NYMC Faculty Publications


The Effects of Transcatheter Aortic Valve Replacement on Mitral Valve Function

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Review Article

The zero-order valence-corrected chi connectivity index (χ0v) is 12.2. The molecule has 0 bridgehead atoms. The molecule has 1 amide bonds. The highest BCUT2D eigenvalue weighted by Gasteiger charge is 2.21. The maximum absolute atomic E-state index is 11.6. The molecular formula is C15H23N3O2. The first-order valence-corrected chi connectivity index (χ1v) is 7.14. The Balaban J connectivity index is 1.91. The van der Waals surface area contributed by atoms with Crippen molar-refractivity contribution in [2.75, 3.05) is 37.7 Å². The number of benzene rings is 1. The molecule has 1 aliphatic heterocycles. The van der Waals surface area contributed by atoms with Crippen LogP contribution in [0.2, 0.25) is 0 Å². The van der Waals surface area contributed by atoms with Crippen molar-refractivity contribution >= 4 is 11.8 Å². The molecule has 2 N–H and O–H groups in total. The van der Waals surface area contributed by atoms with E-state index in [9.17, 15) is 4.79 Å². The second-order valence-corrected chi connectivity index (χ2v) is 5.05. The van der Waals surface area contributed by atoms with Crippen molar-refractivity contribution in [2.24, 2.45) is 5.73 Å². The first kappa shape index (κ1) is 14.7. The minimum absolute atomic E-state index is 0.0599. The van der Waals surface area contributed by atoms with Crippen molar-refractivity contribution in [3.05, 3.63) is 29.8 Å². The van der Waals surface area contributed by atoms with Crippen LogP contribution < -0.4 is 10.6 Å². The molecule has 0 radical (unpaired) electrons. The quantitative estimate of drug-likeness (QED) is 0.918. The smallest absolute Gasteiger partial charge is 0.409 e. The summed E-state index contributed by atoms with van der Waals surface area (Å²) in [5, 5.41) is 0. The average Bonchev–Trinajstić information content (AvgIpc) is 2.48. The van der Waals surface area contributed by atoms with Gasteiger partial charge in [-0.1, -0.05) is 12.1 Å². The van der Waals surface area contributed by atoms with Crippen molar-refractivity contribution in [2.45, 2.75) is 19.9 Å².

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The transcatheter aortic valve replacement (TAVR) procedure provides a way to treat severe aortic stenosis in the large population of patients who are not candidates for surgical aortic valve replacement. Mitral regurgitation is often concomitant to aortic stenosis in these patients due to the high pressure of the left ventricle and long-term damage to the mitral valve. Due to the proximity of the aortic valve to the mitral valve, TAVR can impact the functional status of the mitral valve by affecting left ventricular outlet obstruction and the mitral valve annular shape. As TAVR becomes increasingly prevalent to treat aortic stenosis, consideration into the impact of TAVR on mitral valve function is important in order determine whether patients will be able to undergo mitral valve repair or replacement, whether surgically or percutaneously. In this review, we seek to explore the effect of TAVR on the mitral annular geometry, mitral valve flow, and the impact of TAVR on the mitral valve in the presence of mitral annular calcification.